So, the eighth IndieLisboa – a.k.a. Lisbon’s International Independent Film Festival – took place in the Portuguese capital from 5th to 15th May, aiming “to discover new films and new directors, in the universe of independent cinema” and “keeping its attention on the author’s creativity and independence.”

Your correspondent was in attendance for the fifth time, on this occasion primarily in a staff capacity than a journalistic one – I conducted several introductions and Q&As with various film-makers, and my airfare, accommodation and meals were covered by the festival, for which I have been contributing programming suggestions for the last three or four years.

Given the nature of my “inside” involvement, it would be inappropriate (arguably unethical) for me to offer any overview of its latest edition. But I think I might be able to get away with a survey of my most notable discoveries among those movies I had no hand in programming – with the notable exception of Sergio Caballero’s Finisterrae, which I saw for the first time at the Rotterdam film festival back in January, and which I wrote about in effusive fashion on these pages shortly after.

Having expressed my enthusiasm to IndieLisboa’s triumvirate of chiefs, I was delighted when they included the movie – a beguilingly quirky road-movie without roads, following a pair of Russian “ghosts” (permanently clad in phantasmal white sheets) as they trek Spain’s pilgrim-path of Santiago de Compostela to their eponymous ‘end-of-the-world’ destination on the Atlantic shore – within their programme.

And I requested to introduce both screenings of the picture, a belated first feature by the 45-year-old writer/director Caballero, previously best known for his involvement with Barcelona’s innovative Sonar music-festival in his native Catalonia. The audience’s appreciative reactions bolstered my opinion that this is one of the most original and distinctive directorial debuts of the past few years, one eminently deserving of UK distribution.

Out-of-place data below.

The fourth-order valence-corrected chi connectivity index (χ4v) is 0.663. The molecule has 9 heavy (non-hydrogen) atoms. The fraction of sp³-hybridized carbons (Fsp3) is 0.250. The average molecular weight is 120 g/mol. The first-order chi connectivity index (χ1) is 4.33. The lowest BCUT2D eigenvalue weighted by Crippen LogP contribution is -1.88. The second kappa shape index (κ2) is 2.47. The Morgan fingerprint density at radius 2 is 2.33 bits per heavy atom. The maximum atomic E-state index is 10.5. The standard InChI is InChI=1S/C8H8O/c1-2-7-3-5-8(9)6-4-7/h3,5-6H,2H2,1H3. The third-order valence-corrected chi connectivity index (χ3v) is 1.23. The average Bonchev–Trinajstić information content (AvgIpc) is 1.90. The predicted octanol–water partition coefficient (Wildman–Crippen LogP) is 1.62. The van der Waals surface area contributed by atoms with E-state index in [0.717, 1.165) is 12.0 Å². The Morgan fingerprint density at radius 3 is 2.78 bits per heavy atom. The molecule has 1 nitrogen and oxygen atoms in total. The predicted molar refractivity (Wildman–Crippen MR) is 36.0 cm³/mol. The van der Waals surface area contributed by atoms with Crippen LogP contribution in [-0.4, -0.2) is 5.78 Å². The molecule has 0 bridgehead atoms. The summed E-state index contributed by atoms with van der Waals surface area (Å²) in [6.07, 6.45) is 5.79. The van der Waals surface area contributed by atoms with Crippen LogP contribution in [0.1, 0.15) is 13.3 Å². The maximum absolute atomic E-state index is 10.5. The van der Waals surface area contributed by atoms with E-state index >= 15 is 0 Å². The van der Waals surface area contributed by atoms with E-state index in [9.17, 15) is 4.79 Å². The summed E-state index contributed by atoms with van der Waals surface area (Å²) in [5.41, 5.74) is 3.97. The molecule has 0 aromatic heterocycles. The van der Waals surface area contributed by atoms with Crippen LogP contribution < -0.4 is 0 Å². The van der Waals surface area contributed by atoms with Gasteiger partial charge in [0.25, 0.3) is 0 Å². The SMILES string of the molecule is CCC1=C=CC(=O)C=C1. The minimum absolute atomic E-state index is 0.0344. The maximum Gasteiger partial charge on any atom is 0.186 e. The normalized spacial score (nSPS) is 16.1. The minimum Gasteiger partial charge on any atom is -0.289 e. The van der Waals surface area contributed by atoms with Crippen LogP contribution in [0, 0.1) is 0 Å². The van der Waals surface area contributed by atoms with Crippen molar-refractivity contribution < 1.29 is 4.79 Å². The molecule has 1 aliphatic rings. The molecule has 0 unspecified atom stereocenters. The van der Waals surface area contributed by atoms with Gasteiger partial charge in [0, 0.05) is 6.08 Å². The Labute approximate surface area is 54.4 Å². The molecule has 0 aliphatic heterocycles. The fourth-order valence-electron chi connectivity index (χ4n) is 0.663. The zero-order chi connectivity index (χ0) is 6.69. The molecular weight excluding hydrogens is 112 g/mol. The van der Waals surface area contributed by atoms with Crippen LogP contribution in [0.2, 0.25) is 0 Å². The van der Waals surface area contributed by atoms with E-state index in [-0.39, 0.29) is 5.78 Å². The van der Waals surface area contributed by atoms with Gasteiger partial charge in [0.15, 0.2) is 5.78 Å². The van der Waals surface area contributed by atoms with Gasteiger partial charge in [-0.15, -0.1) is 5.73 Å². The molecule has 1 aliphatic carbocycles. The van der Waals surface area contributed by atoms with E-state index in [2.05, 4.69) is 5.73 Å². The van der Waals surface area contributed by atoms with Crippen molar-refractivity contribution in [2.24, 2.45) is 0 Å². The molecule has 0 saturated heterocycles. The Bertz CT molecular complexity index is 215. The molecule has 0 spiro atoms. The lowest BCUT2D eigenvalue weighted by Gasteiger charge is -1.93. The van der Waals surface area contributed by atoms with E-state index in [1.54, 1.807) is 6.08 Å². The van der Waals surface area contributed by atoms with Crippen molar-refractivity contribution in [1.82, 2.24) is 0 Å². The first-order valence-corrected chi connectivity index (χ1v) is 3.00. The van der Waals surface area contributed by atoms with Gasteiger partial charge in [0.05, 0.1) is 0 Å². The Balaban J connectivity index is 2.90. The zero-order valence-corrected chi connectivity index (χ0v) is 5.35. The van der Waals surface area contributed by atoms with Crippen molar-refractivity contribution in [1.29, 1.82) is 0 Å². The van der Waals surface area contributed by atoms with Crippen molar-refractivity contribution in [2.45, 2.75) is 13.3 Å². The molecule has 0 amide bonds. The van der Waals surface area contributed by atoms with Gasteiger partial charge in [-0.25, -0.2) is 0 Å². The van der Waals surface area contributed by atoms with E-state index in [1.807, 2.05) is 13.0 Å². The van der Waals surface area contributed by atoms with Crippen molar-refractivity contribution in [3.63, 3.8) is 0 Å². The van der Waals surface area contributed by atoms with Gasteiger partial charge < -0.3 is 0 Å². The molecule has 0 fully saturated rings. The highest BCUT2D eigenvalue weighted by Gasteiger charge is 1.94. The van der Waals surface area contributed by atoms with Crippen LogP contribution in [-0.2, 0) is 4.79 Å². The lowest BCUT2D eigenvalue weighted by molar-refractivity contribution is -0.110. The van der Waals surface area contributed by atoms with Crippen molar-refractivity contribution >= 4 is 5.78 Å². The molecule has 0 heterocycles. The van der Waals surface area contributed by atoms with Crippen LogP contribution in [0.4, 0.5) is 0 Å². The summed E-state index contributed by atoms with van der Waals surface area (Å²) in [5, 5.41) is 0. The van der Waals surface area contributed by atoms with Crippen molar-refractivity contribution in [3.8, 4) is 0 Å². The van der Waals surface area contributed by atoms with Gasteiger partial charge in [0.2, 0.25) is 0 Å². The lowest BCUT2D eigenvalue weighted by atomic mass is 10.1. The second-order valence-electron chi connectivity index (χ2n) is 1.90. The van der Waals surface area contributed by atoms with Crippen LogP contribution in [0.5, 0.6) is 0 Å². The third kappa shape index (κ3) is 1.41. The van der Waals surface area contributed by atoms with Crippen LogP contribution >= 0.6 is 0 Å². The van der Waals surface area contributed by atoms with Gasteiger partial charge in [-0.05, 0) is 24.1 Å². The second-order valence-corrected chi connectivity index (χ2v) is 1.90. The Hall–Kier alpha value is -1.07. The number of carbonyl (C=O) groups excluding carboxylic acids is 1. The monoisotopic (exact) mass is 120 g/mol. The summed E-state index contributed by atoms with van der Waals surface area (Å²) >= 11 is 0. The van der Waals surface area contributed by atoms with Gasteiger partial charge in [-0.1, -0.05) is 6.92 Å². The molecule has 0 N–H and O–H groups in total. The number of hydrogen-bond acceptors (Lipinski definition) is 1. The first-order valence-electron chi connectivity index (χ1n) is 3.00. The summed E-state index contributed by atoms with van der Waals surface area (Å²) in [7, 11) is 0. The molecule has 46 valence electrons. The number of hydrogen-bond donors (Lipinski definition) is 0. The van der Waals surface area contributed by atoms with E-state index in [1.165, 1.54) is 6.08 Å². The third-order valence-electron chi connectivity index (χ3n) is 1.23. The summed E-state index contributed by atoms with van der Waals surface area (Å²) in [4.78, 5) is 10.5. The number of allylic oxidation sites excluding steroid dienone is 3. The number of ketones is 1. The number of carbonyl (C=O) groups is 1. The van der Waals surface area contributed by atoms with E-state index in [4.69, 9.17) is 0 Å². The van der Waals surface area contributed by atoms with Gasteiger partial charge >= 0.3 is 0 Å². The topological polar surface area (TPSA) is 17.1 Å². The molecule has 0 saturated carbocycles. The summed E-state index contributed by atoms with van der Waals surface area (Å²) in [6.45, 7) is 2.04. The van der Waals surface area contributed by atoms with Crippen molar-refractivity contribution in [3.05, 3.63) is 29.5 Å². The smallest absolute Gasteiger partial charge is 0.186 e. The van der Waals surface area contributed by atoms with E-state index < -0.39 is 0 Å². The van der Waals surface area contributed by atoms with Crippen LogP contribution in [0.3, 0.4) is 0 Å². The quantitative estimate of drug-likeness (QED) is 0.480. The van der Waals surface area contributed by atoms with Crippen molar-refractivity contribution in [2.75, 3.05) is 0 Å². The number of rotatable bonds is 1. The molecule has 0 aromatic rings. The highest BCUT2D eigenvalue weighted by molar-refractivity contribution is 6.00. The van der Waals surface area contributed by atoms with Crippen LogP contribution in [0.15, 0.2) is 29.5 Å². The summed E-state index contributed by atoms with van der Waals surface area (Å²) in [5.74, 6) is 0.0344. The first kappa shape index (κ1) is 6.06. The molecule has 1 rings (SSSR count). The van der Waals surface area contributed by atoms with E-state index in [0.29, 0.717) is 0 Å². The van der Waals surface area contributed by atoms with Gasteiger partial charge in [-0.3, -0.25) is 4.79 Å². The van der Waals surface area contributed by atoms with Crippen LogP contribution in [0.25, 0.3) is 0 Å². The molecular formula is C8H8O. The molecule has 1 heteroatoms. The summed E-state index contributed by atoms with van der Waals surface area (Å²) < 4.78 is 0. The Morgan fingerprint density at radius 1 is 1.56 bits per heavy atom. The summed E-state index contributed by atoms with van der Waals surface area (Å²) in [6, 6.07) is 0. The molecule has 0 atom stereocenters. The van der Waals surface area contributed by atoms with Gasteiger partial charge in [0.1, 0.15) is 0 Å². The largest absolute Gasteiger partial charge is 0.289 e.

Given the current economic climate, however, Finisterrae represents – notwithstanding the Tiger award it won when competing at Rotterdam – a tricky sell, as it plays with the conventions of the present-day “art” film and boasts no sellable “name” on either side of the camera, although cinematographer Eduard Grau has previously worked on such disparate fare as Tom Ford’s A Single Man, Rodrigo Cortes’ Buried, Albert Serra’s Honour of the Knights (Quixotic) and Lindy Heymann’s Merseyside football psychodrama Kicks (next up for Grau: Marcal Fores’ enticingly odd-sounding Animals, with Martin Freeman; and Nick Murphy’s ghostly The Awakening, starring Rebecca Hall and Dominic West.)

Finisterrae was the best film I saw at Lisbon 2011, but in terms of actual “discoveries”, my clear pick would be The Lord’s Ride (La BM du Seigneur) by Jean-Charles Hue. Like Finisterrae, The Lord’s Ride provides further evidence that directors who make their feature-length debuts after the age of 40 (see also Joanna Hogg of Unrelated and Archipelago fame and Control‘s Anton Corbijn, among others) are usually worth seeking out.

Filmed with non-professional actors in the Beauvais area some 50 miles north Paris (right under the noisy flightpath home of an airport much used by budget airlines) it might be summed up as My Big Fat Gipsy Damascene Conversion, as it chronicles the unlikely spiritual awakening of an obese, thirtyish “traveller” (Frederick Dorkel as ‘Fred’) whose belated embrace of evangelical Christianity is greeted with bemusement by his colleagues in a car-theft ring.